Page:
Consider a situation that you want to change some settings i.e. edit some files in VM, it’ll be nice if you don’t have to boot it up then log in to make some changes. So the question becomes how to access the file system inside the VM disk image file?
To simplify the problem, assume you were using RAW format, if not, convert it by:
qemu-img convert old-hd.qcow2 hd.raw
Next step is to calculate the partition offset.
$ file hd.raw hda.raw: x86 boot sector; GRand Unified Bootloader, stage1 version 0x3, boot drive 0x80, 1st sector stage2 0x849f8, GRUB version 0.94; partition 1: ID=0x83, active, starthead 32, startsector 2048, 1024000 sectors; partition 2: ID=0x8e, starthead 221, startsector 1026048, 124803072 sectors, code offset 0x48
Look at the startsector 2048 portion of output, this means that the
filesystem itself starts on sector 2048, and typically this is the /boot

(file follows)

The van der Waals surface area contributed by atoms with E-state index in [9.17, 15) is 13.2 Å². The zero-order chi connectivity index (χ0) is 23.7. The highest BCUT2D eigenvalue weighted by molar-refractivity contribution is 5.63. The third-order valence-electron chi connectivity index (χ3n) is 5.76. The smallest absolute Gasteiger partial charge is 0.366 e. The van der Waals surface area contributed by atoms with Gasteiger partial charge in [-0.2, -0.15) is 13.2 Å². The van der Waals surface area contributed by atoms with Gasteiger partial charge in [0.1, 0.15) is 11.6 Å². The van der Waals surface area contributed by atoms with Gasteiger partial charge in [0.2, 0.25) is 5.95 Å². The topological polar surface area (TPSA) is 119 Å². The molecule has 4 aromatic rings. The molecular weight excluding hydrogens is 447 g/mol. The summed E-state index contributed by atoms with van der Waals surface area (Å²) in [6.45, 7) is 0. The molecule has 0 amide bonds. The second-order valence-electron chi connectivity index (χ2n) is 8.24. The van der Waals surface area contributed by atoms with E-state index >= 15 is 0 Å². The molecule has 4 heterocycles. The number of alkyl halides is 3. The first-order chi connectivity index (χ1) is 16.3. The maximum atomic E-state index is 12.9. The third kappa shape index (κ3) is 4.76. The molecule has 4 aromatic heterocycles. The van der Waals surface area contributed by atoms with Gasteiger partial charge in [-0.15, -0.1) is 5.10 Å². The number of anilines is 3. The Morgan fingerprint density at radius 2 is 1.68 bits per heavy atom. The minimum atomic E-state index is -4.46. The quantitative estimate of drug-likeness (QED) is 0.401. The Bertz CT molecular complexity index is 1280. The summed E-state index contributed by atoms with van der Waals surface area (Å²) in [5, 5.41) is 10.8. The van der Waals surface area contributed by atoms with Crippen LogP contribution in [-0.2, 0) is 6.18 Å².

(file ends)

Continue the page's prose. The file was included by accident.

partition. So to access the /boot partition you can mount the image with an
offset parameter, which in this case is 2048 times 512 (the size of
a sector), 1048576. For other partitions,
fdisk -l hd.raw will be useful.
$ mount -o loop,offset=1048576 hd.raw /mnt/hdp1
Further, if there is LVM inside, partitions cannot be mounted using ‘mount’. In
such a case the image could be mounted with:
Reading all physical volumes. This may take a while...
Found volume group "<VGName>" using metadata type lvm2
$ vgchange -ay
2 logical volume(s) in volume group "<VGName>" now active
$ mount /dev/<VGName>/<LogicalVolumeName> /mnt/hdpN